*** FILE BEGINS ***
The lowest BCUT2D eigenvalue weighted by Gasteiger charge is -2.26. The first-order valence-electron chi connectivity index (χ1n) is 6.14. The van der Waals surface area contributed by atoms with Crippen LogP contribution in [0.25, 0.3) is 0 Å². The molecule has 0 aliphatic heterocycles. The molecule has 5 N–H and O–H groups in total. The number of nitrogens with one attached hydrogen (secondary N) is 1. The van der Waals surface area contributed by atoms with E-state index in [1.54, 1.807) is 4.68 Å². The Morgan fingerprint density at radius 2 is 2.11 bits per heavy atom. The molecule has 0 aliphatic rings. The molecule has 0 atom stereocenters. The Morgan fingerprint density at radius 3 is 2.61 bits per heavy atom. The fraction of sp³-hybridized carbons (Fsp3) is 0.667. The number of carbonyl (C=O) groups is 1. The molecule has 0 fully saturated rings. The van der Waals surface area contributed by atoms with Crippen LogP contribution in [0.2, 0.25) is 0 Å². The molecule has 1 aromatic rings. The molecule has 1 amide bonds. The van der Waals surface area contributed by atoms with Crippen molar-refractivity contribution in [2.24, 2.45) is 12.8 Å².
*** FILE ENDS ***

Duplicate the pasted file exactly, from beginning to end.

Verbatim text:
The lowest BCUT2D eigenvalue weighted by Gasteiger charge is -2.26. The first-order valence-electron chi connectivity index (χ1n) is 6.14. The van der Waals surface area contributed by atoms with Crippen LogP contribution in [0.25, 0.3) is 0 Å². The molecule has 0 aliphatic heterocycles. The molecule has 5 N–H and O–H groups in total. The number of nitrogens with one attached hydrogen (secondary N) is 1. The van der Waals surface area contributed by atoms with E-state index in [1.54, 1.807) is 4.68 Å². The Morgan fingerprint density at radius 2 is 2.11 bits per heavy atom. The molecule has 0 aliphatic rings. The molecule has 0 atom stereocenters. The Morgan fingerprint density at radius 3 is 2.61 bits per heavy atom. The fraction of sp³-hybridized carbons (Fsp3) is 0.667. The number of carbonyl (C=O) groups is 1. The molecule has 0 fully saturated rings. The van der Waals surface area contributed by atoms with Crippen LogP contribution in [0.2, 0.25) is 0 Å². The molecule has 1 aromatic rings. The molecule has 1 amide bonds. The van der Waals surface area contributed by atoms with Crippen molar-refractivity contribution in [2.24, 2.45) is 12.8 Å².